In the Play Everyman, the anonymous author may have been a priest or teacher who was explaining the Christian values to an uneducated society. It is written by and for people of catholic religion. This would fit accurately into the description as a ‘morality play.’ However, some may argue that Doctor Faustus is more comically delivered as opposed to morally. Elizabethan audiences often viewed great tragedies such as this in a slightly humorous manner. Scenes such as the one with the Pope’s food and drink being stolen highlights this point. Also Marlowe includes numerous comical characters such as Wagner and Faustus’ servant. Therefore can we still group this together with the other morality plays such as Doctor Faustus? Contrary to this, it is clear that the audience of the play Doctor Faustus are not simply an audience of ‘Commoners or clowns,’ they have to employ a certain level of intelligence and education to understand the symbolism and allegory present in the play. We can acknowledge the play of Doctor Faustus as one from the Elizabethan period as its verbs differ from modern day usage, with phrases such as “What see you?” and “You look not well.” Also Elizabethan playwrights wrote in blank verse or iambic pentameter, as its evident here.
Marlowe uses various Christian phrases to summon the devil, who is providing the power. The most obvious reference to Christian language is shown through Faustus’ Latin Chant which is used to raise the devil. Marlowe’s technique of hyperbole is demonstrated by his regular usage of blasphemy in the play. By using exaggeration like this, Marlowe is affecting the audience’s perception of the character of Faustus. The language used gives the character heroic stature. Contrast to Doctor Faustus, The language in Everyman is solely based on religion. There is reference to the original sinner Adam and the seven deadly sins, this mainly focuses on the notions of Christianity. The language used in both Everyman and Doctor Faustus represents the conflict between power and Christianity. In conclusion, Marlowe borrows many of the conventions of a morality play especially with the inclusion of the good and bad angels. This symbolizes his divided will.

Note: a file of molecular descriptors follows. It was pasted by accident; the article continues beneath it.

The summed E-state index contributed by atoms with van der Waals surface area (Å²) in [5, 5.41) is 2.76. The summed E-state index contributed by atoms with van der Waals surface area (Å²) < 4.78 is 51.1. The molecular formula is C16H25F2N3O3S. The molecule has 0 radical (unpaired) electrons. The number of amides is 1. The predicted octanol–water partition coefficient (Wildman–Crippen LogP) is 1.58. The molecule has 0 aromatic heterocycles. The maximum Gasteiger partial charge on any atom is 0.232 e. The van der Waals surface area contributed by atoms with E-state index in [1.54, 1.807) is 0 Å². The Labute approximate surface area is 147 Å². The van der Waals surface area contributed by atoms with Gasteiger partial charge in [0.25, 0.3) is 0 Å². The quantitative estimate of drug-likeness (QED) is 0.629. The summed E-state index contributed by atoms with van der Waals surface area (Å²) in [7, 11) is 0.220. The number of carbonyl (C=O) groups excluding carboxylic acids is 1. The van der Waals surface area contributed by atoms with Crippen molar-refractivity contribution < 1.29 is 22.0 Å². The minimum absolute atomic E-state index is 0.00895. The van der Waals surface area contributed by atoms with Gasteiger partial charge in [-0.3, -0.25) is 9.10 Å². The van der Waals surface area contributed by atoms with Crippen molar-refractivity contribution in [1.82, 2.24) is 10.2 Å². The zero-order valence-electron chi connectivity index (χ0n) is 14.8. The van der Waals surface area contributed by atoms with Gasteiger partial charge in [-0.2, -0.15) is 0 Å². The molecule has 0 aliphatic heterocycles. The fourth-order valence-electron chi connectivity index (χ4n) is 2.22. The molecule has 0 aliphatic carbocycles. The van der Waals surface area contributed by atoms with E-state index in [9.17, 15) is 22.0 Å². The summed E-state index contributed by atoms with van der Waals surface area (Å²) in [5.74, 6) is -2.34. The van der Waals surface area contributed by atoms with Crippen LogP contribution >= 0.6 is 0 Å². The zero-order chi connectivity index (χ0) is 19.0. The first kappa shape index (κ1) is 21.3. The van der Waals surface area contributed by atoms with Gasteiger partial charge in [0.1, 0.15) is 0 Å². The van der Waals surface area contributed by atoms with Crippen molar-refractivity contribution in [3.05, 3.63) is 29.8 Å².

This is mirrored in the play Everyman where there is an obvious spiritual crisis of an individual who must chose between good and evil. Both Everyman and Doctor Faustus effectively reflect the periods in which they were written. Faustus is the product of an era that was deeply torn, it stands in the threshold between two periods-The Renaissance and the Middle Ages. It includes the notions of Good and evil, sin and salvation, as did religious dramas of the medieval period such as Everyman. Although some may see this comparison as the rejection of the medieval due to further emphasis on the individual rather than God.
After all, the opening scene of Doctor Faustus was praising science and magic in favour of God. So where do we draw the line? Everyman statically reflects the period of medieval whereas Doctor Faustus focuses on the actual change in that particular period of the Reformation. Therefore it is possible to see the alteration from one period to another.
‘Doctor Faustus’-Christopher Marlowe ‘Norton Anthology of English Literature’ Oxford Dictionary Online ‘LION’- http://lion.chadwyck.co.uk http://www.perseus.tufts.edu/Texts/faustus.html (3/12/03) http://www.sparknotes.com/lit/doctorfaustus/ (5/12/03) http://www.miracleplayers.org/everyman/play.htm (15/12/03) http://www.luminarium.org/medlit/intro.htm (17/12/03)